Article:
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Frank Bernheisel: The View From Here
Frank Bernheisel
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Frank Bernheisel
Posted 01.21.12
Just Outside Washington

FRANK BERNHEISEL

Build the pipeline, but...

Many environmentalists, including Thom Hartman, have worked against the Keystone Pipeline and applauded President Obama's decision not to approve it. This disapproval was conditional and would be reviewed after the environmental studies are complete.

The map shows the routes of the existing pipeline -- the red line -- and the proposed new pipeline. There are a couple other existing pipelines shown and there are hundreds of pipelines crossing the U.S. In fact the blue pipeline in Montana along the Yellowstone River is the pipeline that was broken and spilled oil last July.

chart

Now Exxon Mobil, which owns the pipeline, says that they are going to bury the pipeline deeper where it crosses the river so it won't rupture again.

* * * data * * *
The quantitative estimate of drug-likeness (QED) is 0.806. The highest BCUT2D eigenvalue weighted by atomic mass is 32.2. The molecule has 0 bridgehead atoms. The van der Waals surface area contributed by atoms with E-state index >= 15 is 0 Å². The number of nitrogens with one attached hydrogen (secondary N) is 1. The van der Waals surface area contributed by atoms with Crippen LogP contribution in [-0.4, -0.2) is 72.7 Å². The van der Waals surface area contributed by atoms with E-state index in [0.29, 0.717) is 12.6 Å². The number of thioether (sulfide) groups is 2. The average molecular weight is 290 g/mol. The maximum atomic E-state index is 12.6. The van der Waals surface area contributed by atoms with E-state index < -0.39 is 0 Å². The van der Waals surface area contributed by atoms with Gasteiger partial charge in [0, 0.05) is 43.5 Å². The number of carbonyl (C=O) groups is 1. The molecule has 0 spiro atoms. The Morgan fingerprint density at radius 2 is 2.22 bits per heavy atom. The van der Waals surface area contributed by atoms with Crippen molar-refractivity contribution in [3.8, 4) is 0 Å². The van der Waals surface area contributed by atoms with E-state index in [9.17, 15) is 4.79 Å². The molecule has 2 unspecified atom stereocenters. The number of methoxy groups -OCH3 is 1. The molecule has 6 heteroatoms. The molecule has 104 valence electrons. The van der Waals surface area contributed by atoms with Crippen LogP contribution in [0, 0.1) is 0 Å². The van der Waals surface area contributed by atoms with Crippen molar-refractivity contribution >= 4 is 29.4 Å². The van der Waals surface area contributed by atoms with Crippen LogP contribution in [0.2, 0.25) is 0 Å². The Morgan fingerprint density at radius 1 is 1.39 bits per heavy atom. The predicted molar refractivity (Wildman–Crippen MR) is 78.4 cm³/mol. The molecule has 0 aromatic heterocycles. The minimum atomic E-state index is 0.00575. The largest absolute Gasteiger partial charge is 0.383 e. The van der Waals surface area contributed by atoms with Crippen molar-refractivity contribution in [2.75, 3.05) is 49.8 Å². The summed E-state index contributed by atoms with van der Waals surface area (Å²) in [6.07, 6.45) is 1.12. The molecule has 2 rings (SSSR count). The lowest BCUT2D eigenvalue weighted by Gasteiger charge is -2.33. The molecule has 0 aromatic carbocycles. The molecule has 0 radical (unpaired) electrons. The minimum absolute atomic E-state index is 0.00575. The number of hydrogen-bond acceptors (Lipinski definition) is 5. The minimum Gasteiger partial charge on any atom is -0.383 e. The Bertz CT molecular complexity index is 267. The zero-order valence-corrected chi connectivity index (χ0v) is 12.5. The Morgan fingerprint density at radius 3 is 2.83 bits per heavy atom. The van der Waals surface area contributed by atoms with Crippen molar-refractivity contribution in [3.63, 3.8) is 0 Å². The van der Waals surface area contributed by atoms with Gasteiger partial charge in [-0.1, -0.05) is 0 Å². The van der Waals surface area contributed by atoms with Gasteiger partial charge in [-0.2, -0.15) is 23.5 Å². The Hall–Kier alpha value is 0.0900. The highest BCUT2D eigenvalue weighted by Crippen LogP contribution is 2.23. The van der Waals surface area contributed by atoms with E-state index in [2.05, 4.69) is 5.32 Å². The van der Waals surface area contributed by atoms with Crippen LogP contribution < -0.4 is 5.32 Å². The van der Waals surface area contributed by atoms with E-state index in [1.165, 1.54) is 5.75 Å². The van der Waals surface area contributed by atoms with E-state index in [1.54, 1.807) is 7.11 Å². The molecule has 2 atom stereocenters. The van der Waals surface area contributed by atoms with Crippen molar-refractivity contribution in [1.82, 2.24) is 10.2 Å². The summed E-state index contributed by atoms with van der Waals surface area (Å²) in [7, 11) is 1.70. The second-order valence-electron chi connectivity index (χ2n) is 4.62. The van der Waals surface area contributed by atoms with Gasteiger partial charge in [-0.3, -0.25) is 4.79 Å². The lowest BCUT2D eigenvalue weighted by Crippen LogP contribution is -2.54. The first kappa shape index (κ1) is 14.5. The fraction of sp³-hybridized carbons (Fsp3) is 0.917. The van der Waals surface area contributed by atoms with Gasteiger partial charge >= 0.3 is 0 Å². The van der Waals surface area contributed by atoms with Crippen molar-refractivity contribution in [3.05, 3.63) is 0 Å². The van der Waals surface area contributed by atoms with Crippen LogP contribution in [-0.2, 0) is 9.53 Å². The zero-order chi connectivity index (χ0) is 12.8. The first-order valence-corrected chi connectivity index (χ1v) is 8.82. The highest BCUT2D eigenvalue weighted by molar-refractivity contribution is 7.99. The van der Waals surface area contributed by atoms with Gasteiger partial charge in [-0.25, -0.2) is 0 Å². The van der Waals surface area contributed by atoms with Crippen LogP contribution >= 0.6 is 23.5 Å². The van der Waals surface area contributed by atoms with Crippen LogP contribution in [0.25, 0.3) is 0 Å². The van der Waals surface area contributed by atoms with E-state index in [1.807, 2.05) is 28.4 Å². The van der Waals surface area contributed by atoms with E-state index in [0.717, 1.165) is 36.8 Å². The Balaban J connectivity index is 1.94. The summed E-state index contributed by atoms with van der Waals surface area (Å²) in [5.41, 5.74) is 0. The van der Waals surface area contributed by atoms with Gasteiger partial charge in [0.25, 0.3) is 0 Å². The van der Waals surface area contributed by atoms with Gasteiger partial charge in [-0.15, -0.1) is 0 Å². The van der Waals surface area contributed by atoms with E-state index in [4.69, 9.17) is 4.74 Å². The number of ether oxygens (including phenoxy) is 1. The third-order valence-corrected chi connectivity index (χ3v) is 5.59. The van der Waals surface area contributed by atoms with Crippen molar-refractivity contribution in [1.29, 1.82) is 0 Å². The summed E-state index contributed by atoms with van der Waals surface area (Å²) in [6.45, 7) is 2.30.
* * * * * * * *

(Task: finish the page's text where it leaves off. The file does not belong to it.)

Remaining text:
So why wasn't it buried deeply in the first place?

Because the companies like Exxon Mobil and BP try to minimize first costs and gamble that nothing bad will happen. Then there is the lack of enforcement of all those job-killing regulations -- but we won't go there.

Many non-environmentalists, farmers, and others opposed the new pipeline – the dotted line -- because it goes right across the Midwest's largest aquifer, which supplies drinking water for cities and irrigation for farmers. Many of these people would like to see the pipeline built but not across the aquifer. Looking at the map any detour around the aquifer would raise the cost. But that would also mean more jobs.

So why build the pipeline in the first place?

The U.S. needs oil and Canada is its biggest and closest supplier. Closer has fewer national security issues. Gulf Coast refineries need the crude. However, tar sands oil has a high environmental impact but it will be extracted and if it does not come to the U.S. it will be shipped to China and India, via a pipeline to the port of Vancouver.

Does it make sense to ship Canadian oil to China and ship Saudi oil to the U.S.? That is certainly no environmental ‘free lunch.'

My opinion: The Keystone Pipeline should be built. It should be on an alternate route which has the least possible environmental impact. It should be built to high standards that lower the probability of spills and supervised by regulatory enforcement officials that have the environmental and pipeline engineering expertise. Politics? Yes, right after the election.

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